The leaves of the white freesia are lance-shaped and grow erect. Cone-shaped flowers grow on spikes in groupings of 2 to 8 buds at approximately the same height as the surrounding leaves. Blooms open in a white with a lavender tinted underside.

Eucomis comosa

Eucomis comosa
H. Zell / CC BY-SA (CC BY-SA 3.0)

Eucomis comosa is a member of the Hyacinthaceae family and native to KwaZulu-Natal and the Eastern Cape of Africa. It is also called the slender pineapple flower plant and known for a sweet fragrant scent. The slender pineapple flower sprouts from a bulb and should be planted in a bright sunny area. This plant also does well as a container specimen.

Eucomis comosa grows in warm months, and plant foliage is spear-shaped and a rich, vibrant green tone with glints of purplish streaking on the underside. The flowers grow on a plump, hollowed-out stalk in the late summer. The inflorescence flower arches and resembles a pineapple. Colors vary and include cream, white and purple.

Ammocharis longifolia

Ammocharis longifolia
JonRichfield / CC BY-SA (CC BY-SA 3.0)

Ammocharis longifolia is a member of the Amaryllidaceae family and grown from bulbs. It is a deciduous plant that should be planted in full sun. Native to the Northern Cape and Western Cape of Africa, it is also known as Malgas lily. The flower of this lily blooms in shades of pink and white. The flower is ornate and has an aromatic fragrance.

The Ammocharis longifolia requires the soil pH to be neutral or alkaline. Soil composition should be either clay or sandy. This plant is easy to care for and makes an excellent container plant.

Leonotis leonurus

Leonotis leonurus
Image by yewchan | Flickr (CC BY-SA 2.0)

Leonotis leonurus is resilient to drought conditions and will survive even frost. It is a member of the Lamiaceae family and often termed wild dagga, lion’s tail, or lion’s ear. This perennial shrub flowers intermittently during the year. Maintenance and care are considered easy for this member of the mint family. 

The lion’s ear creates an attractive and colorful display in the garden with bright tassel-like flowers. The blooms range in colors from cream, white, orange and yellow.

The Leonotis leonurus has been used in medical applications for a variety of maladies such as asthma, headache, and fever and is also an edible plant.

Dimorphotheca pluvialis

Dimorphotheca pluvialis
Photo by houroumono | Flickr (CC BY 2.0)

Dimorphotheca pluvialis is native to Africa and a member of the Asteraceae family. It is similar to African daisies and sunflowers. It is also termed the weather prophet or rain daisy. These daisies are easily grown from seeds and make colorful displays in gardens and containers.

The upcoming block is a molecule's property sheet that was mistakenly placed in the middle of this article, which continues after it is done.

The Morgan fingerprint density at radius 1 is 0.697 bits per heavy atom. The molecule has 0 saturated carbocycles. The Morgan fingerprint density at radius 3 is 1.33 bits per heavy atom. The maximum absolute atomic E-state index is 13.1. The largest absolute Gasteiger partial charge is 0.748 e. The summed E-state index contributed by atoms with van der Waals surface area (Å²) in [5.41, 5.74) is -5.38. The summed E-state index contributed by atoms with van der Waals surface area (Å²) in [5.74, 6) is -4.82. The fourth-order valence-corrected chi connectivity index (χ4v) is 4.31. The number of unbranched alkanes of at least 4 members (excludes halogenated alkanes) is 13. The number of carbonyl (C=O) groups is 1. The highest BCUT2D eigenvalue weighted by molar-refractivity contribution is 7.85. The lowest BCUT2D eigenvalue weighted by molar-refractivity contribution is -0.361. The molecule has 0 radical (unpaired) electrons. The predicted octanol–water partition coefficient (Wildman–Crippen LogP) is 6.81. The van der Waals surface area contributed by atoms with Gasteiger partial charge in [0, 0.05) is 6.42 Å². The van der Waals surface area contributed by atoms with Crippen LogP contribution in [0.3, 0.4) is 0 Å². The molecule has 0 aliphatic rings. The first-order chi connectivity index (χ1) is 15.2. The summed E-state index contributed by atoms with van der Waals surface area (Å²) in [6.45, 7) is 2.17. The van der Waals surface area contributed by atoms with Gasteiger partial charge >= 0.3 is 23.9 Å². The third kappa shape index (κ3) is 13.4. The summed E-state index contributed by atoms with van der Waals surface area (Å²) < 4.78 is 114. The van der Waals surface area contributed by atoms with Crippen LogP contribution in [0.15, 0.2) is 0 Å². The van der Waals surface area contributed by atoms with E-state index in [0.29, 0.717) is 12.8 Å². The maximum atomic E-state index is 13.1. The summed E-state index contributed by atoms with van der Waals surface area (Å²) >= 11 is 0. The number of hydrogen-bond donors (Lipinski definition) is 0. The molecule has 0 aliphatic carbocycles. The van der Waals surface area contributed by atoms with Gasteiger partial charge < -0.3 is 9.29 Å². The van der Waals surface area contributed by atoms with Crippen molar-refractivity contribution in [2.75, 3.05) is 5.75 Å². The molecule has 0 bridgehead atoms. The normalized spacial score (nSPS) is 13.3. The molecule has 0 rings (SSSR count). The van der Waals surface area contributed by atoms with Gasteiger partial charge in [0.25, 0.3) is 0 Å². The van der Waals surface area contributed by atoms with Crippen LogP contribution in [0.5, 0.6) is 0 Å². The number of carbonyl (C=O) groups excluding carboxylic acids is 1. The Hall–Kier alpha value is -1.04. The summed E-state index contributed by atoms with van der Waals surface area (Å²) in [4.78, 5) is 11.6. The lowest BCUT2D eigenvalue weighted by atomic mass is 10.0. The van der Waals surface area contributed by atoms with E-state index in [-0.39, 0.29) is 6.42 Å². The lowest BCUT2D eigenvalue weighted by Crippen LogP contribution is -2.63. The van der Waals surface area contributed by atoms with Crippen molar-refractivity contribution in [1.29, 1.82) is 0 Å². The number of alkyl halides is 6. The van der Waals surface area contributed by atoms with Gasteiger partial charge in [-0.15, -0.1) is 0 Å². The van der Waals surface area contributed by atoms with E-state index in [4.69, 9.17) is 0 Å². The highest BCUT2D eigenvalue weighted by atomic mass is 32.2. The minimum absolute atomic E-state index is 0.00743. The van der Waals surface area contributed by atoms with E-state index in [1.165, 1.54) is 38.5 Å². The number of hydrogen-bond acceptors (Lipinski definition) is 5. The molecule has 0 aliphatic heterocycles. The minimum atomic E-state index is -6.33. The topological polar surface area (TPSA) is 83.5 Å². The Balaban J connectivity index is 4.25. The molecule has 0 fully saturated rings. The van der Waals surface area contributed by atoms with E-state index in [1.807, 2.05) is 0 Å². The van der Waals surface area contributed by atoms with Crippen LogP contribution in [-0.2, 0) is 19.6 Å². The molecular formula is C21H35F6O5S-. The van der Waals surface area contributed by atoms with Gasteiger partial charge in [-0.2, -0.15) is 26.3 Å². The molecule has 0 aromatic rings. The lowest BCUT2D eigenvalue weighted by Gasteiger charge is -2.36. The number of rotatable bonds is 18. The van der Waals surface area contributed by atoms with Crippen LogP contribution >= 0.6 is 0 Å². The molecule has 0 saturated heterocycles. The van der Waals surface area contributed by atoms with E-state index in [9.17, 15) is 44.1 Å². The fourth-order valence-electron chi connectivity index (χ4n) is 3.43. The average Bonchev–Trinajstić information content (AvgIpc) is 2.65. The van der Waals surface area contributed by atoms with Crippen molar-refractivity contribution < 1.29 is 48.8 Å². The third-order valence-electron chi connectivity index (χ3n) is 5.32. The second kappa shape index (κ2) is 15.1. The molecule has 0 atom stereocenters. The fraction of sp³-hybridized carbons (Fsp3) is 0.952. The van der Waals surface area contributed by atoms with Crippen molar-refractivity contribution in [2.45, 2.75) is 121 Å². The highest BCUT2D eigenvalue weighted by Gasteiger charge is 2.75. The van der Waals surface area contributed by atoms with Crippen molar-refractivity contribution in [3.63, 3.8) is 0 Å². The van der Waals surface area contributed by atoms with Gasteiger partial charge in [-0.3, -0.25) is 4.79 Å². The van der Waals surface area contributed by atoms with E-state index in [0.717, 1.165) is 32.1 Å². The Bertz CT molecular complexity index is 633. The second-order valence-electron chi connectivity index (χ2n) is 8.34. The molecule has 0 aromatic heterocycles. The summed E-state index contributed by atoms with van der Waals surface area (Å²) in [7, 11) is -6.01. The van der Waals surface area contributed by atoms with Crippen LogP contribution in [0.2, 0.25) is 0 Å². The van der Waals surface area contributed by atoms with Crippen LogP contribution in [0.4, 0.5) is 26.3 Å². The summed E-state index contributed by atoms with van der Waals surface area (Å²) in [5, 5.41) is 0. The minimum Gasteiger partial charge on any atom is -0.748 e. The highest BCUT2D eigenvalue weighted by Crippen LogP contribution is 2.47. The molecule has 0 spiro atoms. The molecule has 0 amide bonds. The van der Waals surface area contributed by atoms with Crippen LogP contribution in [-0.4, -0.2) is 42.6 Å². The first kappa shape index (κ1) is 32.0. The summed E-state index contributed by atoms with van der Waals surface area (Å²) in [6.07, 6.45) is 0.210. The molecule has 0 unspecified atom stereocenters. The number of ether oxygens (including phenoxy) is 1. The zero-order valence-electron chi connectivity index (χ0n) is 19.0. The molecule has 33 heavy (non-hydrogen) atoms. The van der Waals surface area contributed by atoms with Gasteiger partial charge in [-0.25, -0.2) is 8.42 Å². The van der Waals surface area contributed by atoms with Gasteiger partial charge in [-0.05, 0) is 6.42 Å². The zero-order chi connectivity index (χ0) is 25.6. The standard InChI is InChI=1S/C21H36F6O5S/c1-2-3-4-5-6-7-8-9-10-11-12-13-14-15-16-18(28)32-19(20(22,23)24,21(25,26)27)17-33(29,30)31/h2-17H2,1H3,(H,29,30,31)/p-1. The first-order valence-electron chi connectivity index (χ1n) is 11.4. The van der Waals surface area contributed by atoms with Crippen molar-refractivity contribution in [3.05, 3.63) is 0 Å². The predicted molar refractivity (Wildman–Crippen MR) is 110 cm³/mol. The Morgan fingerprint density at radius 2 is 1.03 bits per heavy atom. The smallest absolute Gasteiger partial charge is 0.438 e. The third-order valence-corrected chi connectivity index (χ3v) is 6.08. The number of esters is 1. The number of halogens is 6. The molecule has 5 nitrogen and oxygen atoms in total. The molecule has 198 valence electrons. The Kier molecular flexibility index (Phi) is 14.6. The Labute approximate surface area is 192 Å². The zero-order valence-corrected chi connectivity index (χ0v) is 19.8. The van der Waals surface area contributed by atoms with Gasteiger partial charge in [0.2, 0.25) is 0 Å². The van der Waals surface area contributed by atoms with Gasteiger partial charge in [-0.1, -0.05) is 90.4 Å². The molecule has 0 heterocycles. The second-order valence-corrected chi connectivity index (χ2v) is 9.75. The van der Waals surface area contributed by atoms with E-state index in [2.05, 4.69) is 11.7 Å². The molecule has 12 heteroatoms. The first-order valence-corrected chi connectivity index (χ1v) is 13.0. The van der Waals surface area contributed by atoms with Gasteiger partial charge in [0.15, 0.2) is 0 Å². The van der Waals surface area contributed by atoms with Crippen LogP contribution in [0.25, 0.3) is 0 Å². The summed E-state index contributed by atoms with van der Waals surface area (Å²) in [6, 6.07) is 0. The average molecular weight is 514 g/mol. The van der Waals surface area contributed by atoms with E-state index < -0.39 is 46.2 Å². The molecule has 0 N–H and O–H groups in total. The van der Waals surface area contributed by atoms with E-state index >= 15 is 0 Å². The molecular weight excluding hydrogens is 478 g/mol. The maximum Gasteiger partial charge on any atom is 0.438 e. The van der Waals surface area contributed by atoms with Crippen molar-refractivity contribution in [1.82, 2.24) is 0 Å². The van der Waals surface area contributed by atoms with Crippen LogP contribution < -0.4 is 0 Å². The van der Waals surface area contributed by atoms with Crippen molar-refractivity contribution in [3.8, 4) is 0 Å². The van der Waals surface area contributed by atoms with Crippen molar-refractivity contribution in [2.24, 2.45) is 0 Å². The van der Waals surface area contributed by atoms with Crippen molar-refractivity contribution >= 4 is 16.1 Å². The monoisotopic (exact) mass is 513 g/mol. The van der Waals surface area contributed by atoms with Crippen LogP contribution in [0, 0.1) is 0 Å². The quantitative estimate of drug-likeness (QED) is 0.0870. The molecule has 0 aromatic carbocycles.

During moderate summers and early fall, the flowers bloom almost continually. The blooms are white and like daisies with a center disc that is pale to medium brown.

The plant requires moderate amounts of care and water. The weather prophet may be started in the garden after the threat of frost or planted earlier indoors and then transplanted.

Leucospermum gueinzii

Leucospermum gueinzii
Photo by Andrew Massyn

Leucospermum gueinzii is a shrub member of the Proteaceae family and native to southern Africa. Nicknamed the kloof pincushion or the kloof fountain-pincushion, it is a single-stemmed flowering plant. The kloof pincushion also needs a solid sunny location in the garden and requires average maintenance. 

The kloof pincushion has an oval flower head with numerous single flowers located on the upper side of the leaves, which creates a dramatic pincushion effect. The blooms start in shades of orange and yellow, turning to a fiery red. The leaves are medium green and edged with red teeth.

Dimorphotheca tragus

Dimorphotheca tragus
Arto Alanenpää / CC BY-SA (CC BY-SA 3.0)

Dimorphotheca tragus is an herbaceous perennial with numerous stems covered in narrow elliptical leaves with jagged edges. It originated in the Northern Cape and Western Cape regions of South Africa. It is considered easy-to-grow and care for. Also known as ox-eye daisy, Cape marigold, Namaqualand daisy, and African daisy, it grows best planted in sunny locations.  

The Cape marigold blooms in orange, purple, yellow and white with a daisy-like flower with a purple toned center. Planted en-mass, the Cape marigold creates a stunning display. The plant is capable of surviving drought conditions.

Pelargonium cucullatum

pelargonium cucullatum

The Pelargonium cucullatum is a lovely flowering plant endemic to Africa. This flowering shrub is also known as the hooded-leaf pelargonium or herba althaea. The flowers themselves are a pink to purple to reddish-purple color, and the stems are hairy.

The hooded-leaf pelargonium has a hallmark scent, which can be identified when the plant is rubbed. The plant can be used in baking, where it lends a pinkish color to foods. It can also be used as a poultice or as a tea to help treat stomach issues.


In Summary

Africa’s flowering plants are varieties of miraculous plants that have adapted to terrain and climate conditions like no other place on earth. These evolutionary plant species stem from growing locations such as forests, rainforests, coastline, mountains, streams, wetlands, deserts and savannas and have developed spectacular adaptations while creating exquisite beauty.

Keep in mind that many of Africa’s flowering plants are not only spellbinding, but they also possess the incalculable value of being edible, have medicinal properties, create habitats, or have other therapeutic properties. Africa’s flowering plants are breath-taking wonders of nature!

For more popular plants and flowers, check our article here.